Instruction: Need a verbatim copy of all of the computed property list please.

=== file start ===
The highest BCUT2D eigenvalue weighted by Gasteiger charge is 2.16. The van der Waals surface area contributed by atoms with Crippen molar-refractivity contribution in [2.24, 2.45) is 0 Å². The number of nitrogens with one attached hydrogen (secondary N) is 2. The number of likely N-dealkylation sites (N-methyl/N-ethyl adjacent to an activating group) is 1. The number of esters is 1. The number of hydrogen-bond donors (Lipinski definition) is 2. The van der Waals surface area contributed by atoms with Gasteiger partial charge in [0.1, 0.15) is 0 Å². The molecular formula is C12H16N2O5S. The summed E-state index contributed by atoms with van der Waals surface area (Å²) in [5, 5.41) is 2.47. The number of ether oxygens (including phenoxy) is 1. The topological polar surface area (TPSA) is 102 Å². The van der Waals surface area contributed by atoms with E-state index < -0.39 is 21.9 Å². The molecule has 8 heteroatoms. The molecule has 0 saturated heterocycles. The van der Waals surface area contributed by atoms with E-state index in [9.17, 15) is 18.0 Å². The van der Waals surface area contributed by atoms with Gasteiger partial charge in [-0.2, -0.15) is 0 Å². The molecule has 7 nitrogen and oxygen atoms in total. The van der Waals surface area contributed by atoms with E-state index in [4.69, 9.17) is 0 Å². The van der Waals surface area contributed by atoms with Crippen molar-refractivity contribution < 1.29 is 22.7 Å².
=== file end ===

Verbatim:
The highest BCUT2D eigenvalue weighted by Gasteiger charge is 2.16. The van der Waals surface area contributed by atoms with Crippen molar-refractivity contribution in [2.24, 2.45) is 0 Å². The number of nitrogens with one attached hydrogen (secondary N) is 2. The number of likely N-dealkylation sites (N-methyl/N-ethyl adjacent to an activating group) is 1. The number of esters is 1. The number of hydrogen-bond donors (Lipinski definition) is 2. The van der Waals surface area contributed by atoms with Gasteiger partial charge in [0.1, 0.15) is 0 Å². The molecular formula is C12H16N2O5S. The summed E-state index contributed by atoms with van der Waals surface area (Å²) in [5, 5.41) is 2.47. The number of ether oxygens (including phenoxy) is 1. The topological polar surface area (TPSA) is 102 Å². The van der Waals surface area contributed by atoms with E-state index < -0.39 is 21.9 Å². The molecule has 8 heteroatoms. The molecule has 0 saturated heterocycles. The van der Waals surface area contributed by atoms with E-state index in [9.17, 15) is 18.0 Å². The van der Waals surface area contributed by atoms with Gasteiger partial charge in [-0.2, -0.15) is 0 Å². The molecule has 7 nitrogen and oxygen atoms in total. The van der Waals surface area contributed by atoms with E-state index in [4.69, 9.17) is 0 Å². The van der Waals surface area contributed by atoms with Crippen molar-refractivity contribution < 1.29 is 22.7 Å².